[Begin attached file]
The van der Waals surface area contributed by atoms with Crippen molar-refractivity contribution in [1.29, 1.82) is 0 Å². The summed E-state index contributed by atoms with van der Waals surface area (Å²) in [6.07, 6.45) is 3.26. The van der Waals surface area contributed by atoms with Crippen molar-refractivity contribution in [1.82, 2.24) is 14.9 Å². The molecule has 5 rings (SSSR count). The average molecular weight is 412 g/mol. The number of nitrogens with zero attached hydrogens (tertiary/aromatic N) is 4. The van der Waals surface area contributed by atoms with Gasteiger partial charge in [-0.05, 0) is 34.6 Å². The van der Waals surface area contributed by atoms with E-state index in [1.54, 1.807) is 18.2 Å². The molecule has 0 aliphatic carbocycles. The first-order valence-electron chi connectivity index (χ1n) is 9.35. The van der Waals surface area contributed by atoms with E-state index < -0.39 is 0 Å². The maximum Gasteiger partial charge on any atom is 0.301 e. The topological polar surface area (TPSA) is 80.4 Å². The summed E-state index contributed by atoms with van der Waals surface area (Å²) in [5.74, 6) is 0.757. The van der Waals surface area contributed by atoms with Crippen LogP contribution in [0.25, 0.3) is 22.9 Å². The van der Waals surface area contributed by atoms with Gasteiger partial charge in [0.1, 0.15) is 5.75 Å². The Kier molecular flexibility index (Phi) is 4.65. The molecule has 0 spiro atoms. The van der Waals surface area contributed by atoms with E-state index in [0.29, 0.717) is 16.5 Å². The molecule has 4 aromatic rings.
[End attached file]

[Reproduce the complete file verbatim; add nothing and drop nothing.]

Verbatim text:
The van der Waals surface area contributed by atoms with Crippen molar-refractivity contribution in [1.29, 1.82) is 0 Å². The summed E-state index contributed by atoms with van der Waals surface area (Å²) in [6.07, 6.45) is 3.26. The van der Waals surface area contributed by atoms with Crippen molar-refractivity contribution in [1.82, 2.24) is 14.9 Å². The molecule has 5 rings (SSSR count). The average molecular weight is 412 g/mol. The number of nitrogens with zero attached hydrogens (tertiary/aromatic N) is 4. The van der Waals surface area contributed by atoms with Gasteiger partial charge in [-0.05, 0) is 34.6 Å². The van der Waals surface area contributed by atoms with E-state index in [1.54, 1.807) is 18.2 Å². The molecule has 0 aliphatic carbocycles. The first-order valence-electron chi connectivity index (χ1n) is 9.35. The van der Waals surface area contributed by atoms with E-state index < -0.39 is 0 Å². The maximum Gasteiger partial charge on any atom is 0.301 e. The topological polar surface area (TPSA) is 80.4 Å². The summed E-state index contributed by atoms with van der Waals surface area (Å²) in [5.74, 6) is 0.757. The van der Waals surface area contributed by atoms with Crippen LogP contribution in [0.25, 0.3) is 22.9 Å². The van der Waals surface area contributed by atoms with Gasteiger partial charge in [0.1, 0.15) is 5.75 Å². The Kier molecular flexibility index (Phi) is 4.65. The molecule has 0 spiro atoms. The van der Waals surface area contributed by atoms with E-state index in [0.29, 0.717) is 16.5 Å². The molecule has 4 aromatic rings.